- How to use a Food Label
- Health Claims & Foods
- Characteristics of a Nutrition Expert
The Food label
The Nutrition Facts panel not only tells you about the nutritional content of the product, but it also allows you to compare products. Because the serving sizes are included on the label, you can see how much each nutrient is in each serving. Knowing how to read the label is important because of the way some foods are presented. For example, a package of mixed nuts may seem like a healthy snack to eat on the way to class. However, it is important to look at that label before you decide. Does it contain one serving or multiple servings? Unless you are buying the individual serving packages, chances are the bag you picked up provides multiple servings. Always check the food label to evaluate total calories, fat, protein, carbohydrates, vitamin, and sodium content. The percent DV (daily value) is the nutrient’s percentage in the food about its recommended intake. It is a guide to determine if a food is a good or poor source of nutrients.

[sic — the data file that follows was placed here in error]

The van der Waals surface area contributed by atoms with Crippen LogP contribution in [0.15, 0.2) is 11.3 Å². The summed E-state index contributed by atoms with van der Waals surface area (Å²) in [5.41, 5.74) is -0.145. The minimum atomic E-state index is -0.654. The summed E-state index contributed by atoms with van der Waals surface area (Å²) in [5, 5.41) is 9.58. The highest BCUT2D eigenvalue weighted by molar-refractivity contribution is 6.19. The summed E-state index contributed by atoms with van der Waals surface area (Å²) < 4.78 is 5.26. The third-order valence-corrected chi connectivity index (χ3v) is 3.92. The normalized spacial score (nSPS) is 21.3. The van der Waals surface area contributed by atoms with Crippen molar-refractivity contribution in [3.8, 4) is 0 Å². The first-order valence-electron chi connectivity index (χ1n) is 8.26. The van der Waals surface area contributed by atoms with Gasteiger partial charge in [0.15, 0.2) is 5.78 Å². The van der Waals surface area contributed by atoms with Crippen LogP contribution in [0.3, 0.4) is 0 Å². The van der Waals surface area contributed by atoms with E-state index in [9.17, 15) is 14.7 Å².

Click on the interactive label link below and explore each part of the nutrition facts panel.
Claims on Labels
For claims on labels to be accurate, the FDA has standardized words (see table below). If a food label states that they are ‘low-fat,’ they can only have 3 or fewer grams of fat!
Common Label Terms Defined
|low-fat||Three or fewer grams of fat|
|low salt||Fewer than 140 milligrams of sodium|
|low cholesterol||Fewer than 20 milligrams cholesterol and 2 grams of saturated fat|
|lean||FEver than a set amount of grams of fat for that particular cut of meat|